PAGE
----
Reflections on the First Term

The second wave of midterms is rolling in, and soon enough, fall classes will be over and finals season here. I have just completed my second and last test for PSY100 before the final exam. In these next few weeks, I’ll be occupied with assignments – two of which share a deadline (exciting), and then an essay to submit. It’s the optimal time to reflect on my first semester at U of T.

As mentioned in the second post, I am very interested in psychology, and that interest has only deepened since joining the Psychology Students’ Association (PSA). Making friends in a university with around 89,000 students could go either way. There are so many people, so surely you’ll make some friends, right? That wasn’t exactly the case for me in the first few months. It can be very daunting. By joining groups on campus, like PSA, I have found a central place to meet people with similar interests and goals.

To any first, second, third, whatever-year student who might still be struggling to make friends, the first thing I’d recommend is joining a club or organization. From the start, you’re with people in one particular place, meeting fairly consistently and seeing familiar faces. This common interest might even lead to the discovery of other common interests and shared values.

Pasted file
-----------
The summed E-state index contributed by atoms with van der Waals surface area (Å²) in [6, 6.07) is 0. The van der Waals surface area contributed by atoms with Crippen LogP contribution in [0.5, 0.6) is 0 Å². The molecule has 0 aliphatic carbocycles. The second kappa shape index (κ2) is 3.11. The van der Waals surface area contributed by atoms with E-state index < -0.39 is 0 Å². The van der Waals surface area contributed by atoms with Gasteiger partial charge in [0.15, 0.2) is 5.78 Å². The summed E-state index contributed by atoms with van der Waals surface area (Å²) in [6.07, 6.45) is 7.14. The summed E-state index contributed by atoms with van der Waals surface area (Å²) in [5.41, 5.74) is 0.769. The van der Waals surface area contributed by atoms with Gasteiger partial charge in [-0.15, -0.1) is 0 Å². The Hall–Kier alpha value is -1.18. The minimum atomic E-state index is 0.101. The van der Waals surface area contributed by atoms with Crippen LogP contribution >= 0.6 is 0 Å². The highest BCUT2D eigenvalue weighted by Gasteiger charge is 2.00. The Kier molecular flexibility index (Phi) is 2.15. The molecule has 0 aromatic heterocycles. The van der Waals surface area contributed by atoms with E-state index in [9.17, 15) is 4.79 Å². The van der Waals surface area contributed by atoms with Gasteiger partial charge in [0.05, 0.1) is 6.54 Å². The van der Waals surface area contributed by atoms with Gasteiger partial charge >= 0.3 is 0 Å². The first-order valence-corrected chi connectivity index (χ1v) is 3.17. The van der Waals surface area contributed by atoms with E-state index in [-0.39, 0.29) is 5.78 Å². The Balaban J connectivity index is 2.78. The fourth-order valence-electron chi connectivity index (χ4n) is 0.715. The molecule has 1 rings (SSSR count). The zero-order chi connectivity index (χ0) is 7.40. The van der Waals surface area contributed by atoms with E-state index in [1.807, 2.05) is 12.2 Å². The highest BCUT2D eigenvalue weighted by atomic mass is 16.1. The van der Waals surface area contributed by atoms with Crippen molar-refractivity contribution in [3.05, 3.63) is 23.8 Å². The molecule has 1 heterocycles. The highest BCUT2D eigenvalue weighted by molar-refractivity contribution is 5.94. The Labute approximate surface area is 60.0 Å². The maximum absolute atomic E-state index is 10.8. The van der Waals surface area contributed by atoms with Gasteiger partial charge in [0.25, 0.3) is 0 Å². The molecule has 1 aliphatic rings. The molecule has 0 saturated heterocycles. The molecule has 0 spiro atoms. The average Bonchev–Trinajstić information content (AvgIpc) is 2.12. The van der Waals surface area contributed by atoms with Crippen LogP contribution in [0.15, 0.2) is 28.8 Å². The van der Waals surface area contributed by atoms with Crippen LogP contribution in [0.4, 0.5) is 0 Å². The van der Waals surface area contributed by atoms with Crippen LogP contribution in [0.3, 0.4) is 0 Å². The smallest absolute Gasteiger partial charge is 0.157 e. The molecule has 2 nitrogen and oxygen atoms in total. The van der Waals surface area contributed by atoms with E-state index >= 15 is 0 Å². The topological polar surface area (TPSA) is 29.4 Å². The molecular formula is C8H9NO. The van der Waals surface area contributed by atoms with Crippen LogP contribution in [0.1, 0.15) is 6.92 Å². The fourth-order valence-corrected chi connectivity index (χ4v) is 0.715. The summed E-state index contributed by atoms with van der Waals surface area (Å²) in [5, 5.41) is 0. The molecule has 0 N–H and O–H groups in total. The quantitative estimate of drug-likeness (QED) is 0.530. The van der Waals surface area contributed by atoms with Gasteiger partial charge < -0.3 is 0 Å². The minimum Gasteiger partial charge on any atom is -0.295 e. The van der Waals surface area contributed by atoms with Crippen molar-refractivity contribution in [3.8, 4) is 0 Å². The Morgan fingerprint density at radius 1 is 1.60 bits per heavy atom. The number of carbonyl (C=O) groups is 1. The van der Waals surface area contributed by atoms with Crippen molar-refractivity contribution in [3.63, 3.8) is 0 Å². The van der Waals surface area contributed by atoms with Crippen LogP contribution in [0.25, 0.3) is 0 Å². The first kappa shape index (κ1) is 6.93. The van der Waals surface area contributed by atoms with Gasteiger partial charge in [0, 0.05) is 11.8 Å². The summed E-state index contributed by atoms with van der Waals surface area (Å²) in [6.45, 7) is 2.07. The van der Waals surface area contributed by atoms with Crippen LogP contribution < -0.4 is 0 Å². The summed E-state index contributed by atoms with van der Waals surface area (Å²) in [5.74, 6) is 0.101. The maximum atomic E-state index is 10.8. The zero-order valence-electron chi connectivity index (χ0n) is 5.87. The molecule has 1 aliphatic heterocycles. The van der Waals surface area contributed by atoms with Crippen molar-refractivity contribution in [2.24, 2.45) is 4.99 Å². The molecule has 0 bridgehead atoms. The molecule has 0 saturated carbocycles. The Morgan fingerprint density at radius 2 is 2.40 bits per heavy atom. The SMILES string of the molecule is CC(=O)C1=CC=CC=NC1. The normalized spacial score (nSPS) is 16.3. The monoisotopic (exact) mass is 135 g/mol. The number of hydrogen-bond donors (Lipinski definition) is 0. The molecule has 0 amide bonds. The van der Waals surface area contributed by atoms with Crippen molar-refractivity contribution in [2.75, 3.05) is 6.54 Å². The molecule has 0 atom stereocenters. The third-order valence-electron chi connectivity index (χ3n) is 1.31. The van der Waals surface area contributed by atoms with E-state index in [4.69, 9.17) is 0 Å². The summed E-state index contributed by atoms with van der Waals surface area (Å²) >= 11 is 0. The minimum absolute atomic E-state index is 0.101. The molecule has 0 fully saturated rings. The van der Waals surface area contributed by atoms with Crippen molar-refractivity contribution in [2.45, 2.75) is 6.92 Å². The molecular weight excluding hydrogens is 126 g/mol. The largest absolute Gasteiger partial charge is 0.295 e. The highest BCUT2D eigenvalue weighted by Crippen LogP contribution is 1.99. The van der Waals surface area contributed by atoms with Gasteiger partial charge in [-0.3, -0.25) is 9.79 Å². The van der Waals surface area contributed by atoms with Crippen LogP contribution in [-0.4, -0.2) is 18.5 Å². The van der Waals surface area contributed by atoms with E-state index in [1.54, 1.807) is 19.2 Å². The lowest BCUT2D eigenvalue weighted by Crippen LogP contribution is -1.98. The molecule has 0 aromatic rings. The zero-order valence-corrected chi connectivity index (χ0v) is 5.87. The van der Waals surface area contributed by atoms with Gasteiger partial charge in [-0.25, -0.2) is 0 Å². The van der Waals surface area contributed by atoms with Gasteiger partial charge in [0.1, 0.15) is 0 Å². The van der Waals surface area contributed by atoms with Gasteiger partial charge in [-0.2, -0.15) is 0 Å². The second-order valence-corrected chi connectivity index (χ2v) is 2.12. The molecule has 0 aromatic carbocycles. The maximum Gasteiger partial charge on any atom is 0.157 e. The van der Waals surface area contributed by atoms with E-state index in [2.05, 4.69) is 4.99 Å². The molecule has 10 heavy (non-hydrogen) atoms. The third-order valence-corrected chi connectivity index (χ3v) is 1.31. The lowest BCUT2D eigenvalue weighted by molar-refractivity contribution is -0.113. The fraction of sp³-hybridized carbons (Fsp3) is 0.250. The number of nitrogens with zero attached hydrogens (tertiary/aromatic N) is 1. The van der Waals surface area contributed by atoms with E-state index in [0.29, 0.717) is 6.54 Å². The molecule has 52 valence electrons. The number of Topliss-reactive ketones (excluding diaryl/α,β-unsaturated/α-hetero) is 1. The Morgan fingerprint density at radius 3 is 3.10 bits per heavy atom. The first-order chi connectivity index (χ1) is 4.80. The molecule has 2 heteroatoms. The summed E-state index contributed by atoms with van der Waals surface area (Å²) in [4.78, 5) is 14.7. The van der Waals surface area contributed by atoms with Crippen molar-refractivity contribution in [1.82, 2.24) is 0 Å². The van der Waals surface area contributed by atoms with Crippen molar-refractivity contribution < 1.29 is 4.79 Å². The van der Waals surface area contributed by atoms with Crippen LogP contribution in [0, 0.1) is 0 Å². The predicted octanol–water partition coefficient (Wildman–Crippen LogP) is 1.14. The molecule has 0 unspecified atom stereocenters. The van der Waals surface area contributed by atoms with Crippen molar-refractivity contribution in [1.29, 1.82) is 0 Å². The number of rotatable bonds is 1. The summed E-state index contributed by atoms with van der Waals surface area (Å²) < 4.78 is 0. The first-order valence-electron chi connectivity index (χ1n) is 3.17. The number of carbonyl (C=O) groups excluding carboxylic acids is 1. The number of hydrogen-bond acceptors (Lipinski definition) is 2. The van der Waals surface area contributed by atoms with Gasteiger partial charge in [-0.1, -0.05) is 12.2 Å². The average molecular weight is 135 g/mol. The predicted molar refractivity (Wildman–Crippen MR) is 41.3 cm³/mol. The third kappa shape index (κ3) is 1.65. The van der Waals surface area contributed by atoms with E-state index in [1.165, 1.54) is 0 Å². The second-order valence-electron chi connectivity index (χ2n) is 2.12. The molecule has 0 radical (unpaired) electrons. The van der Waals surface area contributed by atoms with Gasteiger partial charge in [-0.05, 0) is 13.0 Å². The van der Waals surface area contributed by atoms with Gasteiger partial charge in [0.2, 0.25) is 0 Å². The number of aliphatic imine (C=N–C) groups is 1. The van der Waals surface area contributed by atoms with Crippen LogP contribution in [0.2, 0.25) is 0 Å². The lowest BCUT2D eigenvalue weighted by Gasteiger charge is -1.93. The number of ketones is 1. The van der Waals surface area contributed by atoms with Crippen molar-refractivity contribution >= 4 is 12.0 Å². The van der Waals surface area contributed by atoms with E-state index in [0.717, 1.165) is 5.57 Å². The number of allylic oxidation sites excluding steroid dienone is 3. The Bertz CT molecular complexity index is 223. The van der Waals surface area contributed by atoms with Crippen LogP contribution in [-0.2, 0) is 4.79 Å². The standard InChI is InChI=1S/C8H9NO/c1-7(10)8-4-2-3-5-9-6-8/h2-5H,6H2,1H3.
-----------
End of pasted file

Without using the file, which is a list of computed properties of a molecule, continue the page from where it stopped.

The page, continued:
I’ve also found that the colder it gets, the less motivation I have to get out of my warm covers and go to class. The first round of snow was beautiful especially coming from someone who has lived in the south for most of her life. I had forgotten what the winters were like here, and it was odd to see any bit of snow so early in the season. In the past few years in Atlanta, it snowed for no more than two to four days of the entire season and usually only around late December or early January. One year, many people were left stranded and had to sleep at schools or at work (my dad had to sleep in a Home Depot!) because practically no one has snow tires equipped to brave the snow. We called it “snowpocalypse” for all the chaos it caused for us southerners who rarely ever experienced icy road conditions, much less a centimeter of snow.

This is all to say that I, too, am adjusting to the cold weather. The current temperatures are usually as cold as it gets in Atlanta winters, and I’m not sure if I’m prepared for temperatures to drop even further. On top of that, I walk everywhere now as opposed to riding in a car whenever I need to go somewhere. I can’t say I enjoy the muddy snow, or mixture of rain and snow blowing in my face, or the constant anxiety that I might slip on ice. I must say, though, that I am interested in experiencing a true Canadian winter with my snow boots on, hot cocoa in one hand, and all my course readings in the other.

By Elizabeth Chan

Photo by Makeda Marc-Ali, University of Toronto Communications, U of T Media Bank